The Image Warper 

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The Image Warper is a Windows that supports exploratory learning and enjoyable activities involving geometric transformations and image distortion. The mathematics involved in the activity is richer and more complicated than that of the Pixel Calculator. At the same time, the mathematics is somewhat more hidden from the student, and needs to be brought out through structured activities and teacher-initiated discussions about translation, rotation, axis stretching, and invertibility of transformations. 

The Image Warper uses a transformation method developed by programmers at Pacific Data Images, Inc. (as reported in the SIGGRAPH'92 Conference Proceedings), and used to produce a well-known Michael Jackson video that includes "morphing" sequences. This algorithm permits user specification of geometric transformations by drawing a set of line segments and moving them to indicate desired changes to particular parts of the image.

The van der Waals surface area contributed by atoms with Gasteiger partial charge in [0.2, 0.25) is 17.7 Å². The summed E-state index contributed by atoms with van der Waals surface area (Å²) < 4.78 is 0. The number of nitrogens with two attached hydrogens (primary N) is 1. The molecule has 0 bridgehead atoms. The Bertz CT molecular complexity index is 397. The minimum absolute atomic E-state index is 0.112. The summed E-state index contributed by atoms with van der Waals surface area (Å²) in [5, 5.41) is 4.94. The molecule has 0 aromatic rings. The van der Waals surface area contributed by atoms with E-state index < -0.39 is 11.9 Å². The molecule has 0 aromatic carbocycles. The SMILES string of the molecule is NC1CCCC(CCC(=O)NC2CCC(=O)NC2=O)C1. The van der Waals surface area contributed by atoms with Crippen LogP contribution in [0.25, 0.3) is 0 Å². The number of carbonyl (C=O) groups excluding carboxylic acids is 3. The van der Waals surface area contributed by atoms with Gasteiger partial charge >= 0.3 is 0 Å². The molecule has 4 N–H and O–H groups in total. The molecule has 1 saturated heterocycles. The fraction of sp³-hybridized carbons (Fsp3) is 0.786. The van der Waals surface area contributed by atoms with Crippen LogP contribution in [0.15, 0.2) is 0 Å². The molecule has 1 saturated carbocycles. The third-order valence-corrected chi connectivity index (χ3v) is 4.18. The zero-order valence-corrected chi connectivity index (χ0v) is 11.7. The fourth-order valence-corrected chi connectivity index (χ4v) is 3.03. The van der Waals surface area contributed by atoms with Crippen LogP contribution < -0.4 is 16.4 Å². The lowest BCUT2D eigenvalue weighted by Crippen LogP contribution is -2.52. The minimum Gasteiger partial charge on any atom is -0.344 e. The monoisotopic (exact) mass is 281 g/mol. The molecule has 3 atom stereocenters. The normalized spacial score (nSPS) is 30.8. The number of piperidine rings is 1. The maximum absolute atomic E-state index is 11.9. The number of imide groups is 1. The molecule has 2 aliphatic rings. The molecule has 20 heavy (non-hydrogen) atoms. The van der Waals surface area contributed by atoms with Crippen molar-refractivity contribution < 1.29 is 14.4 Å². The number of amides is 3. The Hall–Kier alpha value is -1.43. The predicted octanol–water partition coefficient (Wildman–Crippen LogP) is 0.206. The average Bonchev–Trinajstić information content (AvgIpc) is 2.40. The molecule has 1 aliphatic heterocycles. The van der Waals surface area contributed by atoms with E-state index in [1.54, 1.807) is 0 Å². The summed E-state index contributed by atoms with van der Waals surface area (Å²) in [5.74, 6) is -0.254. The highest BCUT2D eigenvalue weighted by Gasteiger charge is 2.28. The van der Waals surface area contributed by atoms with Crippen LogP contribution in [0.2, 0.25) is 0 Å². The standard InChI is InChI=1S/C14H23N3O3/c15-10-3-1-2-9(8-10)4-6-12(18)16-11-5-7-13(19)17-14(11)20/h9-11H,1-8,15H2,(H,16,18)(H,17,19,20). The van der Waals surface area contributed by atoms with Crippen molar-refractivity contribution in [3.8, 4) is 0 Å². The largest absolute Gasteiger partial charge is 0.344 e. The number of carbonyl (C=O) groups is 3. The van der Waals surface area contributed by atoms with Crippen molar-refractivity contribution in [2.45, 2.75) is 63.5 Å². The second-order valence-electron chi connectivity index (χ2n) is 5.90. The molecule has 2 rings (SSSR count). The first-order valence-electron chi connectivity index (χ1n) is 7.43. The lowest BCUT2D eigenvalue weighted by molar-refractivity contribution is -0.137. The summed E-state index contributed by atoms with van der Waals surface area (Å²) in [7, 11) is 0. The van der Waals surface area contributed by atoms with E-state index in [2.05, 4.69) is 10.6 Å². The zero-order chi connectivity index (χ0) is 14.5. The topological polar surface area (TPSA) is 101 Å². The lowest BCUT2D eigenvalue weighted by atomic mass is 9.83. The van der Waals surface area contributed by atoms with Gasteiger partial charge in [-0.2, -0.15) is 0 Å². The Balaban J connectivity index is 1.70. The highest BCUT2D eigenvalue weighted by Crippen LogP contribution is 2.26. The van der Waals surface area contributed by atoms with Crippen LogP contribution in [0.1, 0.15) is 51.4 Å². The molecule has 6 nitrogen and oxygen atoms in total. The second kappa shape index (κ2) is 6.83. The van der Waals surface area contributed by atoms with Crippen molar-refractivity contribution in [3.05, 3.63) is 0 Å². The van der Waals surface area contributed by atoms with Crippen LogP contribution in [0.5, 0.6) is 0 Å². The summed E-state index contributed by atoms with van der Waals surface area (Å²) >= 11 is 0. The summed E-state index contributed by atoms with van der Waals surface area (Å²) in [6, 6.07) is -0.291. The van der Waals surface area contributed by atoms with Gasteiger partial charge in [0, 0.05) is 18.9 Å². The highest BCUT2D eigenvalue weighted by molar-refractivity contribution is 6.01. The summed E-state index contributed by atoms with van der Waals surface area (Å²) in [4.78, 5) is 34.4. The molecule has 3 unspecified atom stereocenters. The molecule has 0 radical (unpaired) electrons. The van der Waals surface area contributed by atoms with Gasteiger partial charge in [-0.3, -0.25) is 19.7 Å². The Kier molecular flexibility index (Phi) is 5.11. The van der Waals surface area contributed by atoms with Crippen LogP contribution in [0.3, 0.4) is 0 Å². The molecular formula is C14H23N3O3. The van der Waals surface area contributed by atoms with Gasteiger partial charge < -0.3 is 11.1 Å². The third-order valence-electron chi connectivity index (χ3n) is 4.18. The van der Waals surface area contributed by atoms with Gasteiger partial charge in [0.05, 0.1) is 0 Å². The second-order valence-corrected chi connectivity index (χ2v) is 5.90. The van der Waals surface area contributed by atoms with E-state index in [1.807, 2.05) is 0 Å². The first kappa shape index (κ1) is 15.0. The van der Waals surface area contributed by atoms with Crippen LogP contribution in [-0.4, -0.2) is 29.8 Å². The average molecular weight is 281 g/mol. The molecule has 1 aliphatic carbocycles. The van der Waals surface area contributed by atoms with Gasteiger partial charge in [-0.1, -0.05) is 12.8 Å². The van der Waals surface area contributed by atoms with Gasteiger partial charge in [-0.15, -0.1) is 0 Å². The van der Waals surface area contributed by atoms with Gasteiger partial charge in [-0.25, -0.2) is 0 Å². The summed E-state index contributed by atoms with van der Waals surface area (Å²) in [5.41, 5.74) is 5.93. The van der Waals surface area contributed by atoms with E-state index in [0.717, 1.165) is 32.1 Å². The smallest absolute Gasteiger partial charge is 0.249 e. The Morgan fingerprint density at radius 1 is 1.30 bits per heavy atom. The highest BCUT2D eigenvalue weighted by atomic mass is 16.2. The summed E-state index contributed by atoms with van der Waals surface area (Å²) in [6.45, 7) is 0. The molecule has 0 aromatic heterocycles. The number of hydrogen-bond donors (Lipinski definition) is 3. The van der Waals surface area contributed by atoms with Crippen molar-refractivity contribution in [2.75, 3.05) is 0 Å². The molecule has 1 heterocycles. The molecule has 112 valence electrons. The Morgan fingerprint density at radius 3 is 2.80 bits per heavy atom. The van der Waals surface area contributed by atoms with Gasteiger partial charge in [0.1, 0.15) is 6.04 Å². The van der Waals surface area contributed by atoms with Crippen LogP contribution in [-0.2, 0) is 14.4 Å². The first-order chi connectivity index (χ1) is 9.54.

Simple transformations such as rotation, translation or scaling can be specified with single line segmentss. Users can create more complicated transformations by using two or more control segments at a time. Students quickly realize that each control segment has a global effect, but that "anchor lines" can help to limit that effect. 

To see what the program is like, check out this picture of the Image Warper user interface. The interface includes a status bar which displays the current location of the cursor, as well as the location, length and angle of the last selected control line. This information can be used in activities designed to teach coordinate systems, angles, and geometry. 

You can order a copy of the Image Warper software for Windows here



Last modified: Monday, 19 May 1997.